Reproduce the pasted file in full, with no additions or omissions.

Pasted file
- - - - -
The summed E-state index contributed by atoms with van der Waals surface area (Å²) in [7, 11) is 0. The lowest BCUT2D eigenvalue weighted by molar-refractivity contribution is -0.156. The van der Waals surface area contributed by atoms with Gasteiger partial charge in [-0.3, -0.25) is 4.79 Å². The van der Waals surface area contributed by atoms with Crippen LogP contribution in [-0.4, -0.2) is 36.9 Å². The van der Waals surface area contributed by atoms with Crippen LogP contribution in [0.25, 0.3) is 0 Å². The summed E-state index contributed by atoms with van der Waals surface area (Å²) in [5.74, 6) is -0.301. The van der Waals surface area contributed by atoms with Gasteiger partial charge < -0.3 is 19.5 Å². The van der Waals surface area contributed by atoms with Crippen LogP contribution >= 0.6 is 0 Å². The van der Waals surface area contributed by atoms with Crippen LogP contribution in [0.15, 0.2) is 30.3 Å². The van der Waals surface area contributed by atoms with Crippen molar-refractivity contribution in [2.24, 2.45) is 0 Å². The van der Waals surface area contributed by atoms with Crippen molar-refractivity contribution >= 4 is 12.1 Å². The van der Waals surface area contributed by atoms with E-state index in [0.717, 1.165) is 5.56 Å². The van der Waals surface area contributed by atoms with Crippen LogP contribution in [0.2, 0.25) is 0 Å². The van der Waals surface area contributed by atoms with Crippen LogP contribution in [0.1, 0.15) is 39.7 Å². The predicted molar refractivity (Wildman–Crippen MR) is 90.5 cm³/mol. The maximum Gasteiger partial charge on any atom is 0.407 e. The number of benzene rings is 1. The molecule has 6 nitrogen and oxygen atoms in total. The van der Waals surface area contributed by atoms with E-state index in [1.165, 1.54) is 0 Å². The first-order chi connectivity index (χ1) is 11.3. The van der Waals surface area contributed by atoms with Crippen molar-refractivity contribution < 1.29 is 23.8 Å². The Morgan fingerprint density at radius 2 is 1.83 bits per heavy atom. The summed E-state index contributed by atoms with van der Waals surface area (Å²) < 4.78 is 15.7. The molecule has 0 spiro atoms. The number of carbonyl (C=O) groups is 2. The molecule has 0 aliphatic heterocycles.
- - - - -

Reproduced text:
The summed E-state index contributed by atoms with van der Waals surface area (Å²) in [7, 11) is 0. The lowest BCUT2D eigenvalue weighted by molar-refractivity contribution is -0.156. The van der Waals surface area contributed by atoms with Gasteiger partial charge in [-0.3, -0.25) is 4.79 Å². The van der Waals surface area contributed by atoms with Crippen LogP contribution in [-0.4, -0.2) is 36.9 Å². The van der Waals surface area contributed by atoms with Crippen LogP contribution in [0.25, 0.3) is 0 Å². The summed E-state index contributed by atoms with van der Waals surface area (Å²) in [5.74, 6) is -0.301. The van der Waals surface area contributed by atoms with Gasteiger partial charge < -0.3 is 19.5 Å². The van der Waals surface area contributed by atoms with Crippen LogP contribution >= 0.6 is 0 Å². The van der Waals surface area contributed by atoms with Crippen LogP contribution in [0.15, 0.2) is 30.3 Å². The van der Waals surface area contributed by atoms with Crippen molar-refractivity contribution in [2.24, 2.45) is 0 Å². The van der Waals surface area contributed by atoms with Crippen molar-refractivity contribution >= 4 is 12.1 Å². The van der Waals surface area contributed by atoms with E-state index in [0.717, 1.165) is 5.56 Å². The van der Waals surface area contributed by atoms with Crippen LogP contribution in [0.2, 0.25) is 0 Å². The van der Waals surface area contributed by atoms with Crippen LogP contribution in [0.1, 0.15) is 39.7 Å². The predicted molar refractivity (Wildman–Crippen MR) is 90.5 cm³/mol. The maximum Gasteiger partial charge on any atom is 0.407 e. The number of benzene rings is 1. The molecule has 6 nitrogen and oxygen atoms in total. The van der Waals surface area contributed by atoms with E-state index in [1.165, 1.54) is 0 Å². The first-order chi connectivity index (χ1) is 11.3. The van der Waals surface area contributed by atoms with Crippen molar-refractivity contribution < 1.29 is 23.8 Å². The Morgan fingerprint density at radius 2 is 1.83 bits per heavy atom. The summed E-state index contributed by atoms with van der Waals surface area (Å²) < 4.78 is 15.7. The molecule has 0 spiro atoms. The number of carbonyl (C=O) groups is 2. The molecule has 0 aliphatic heterocycles.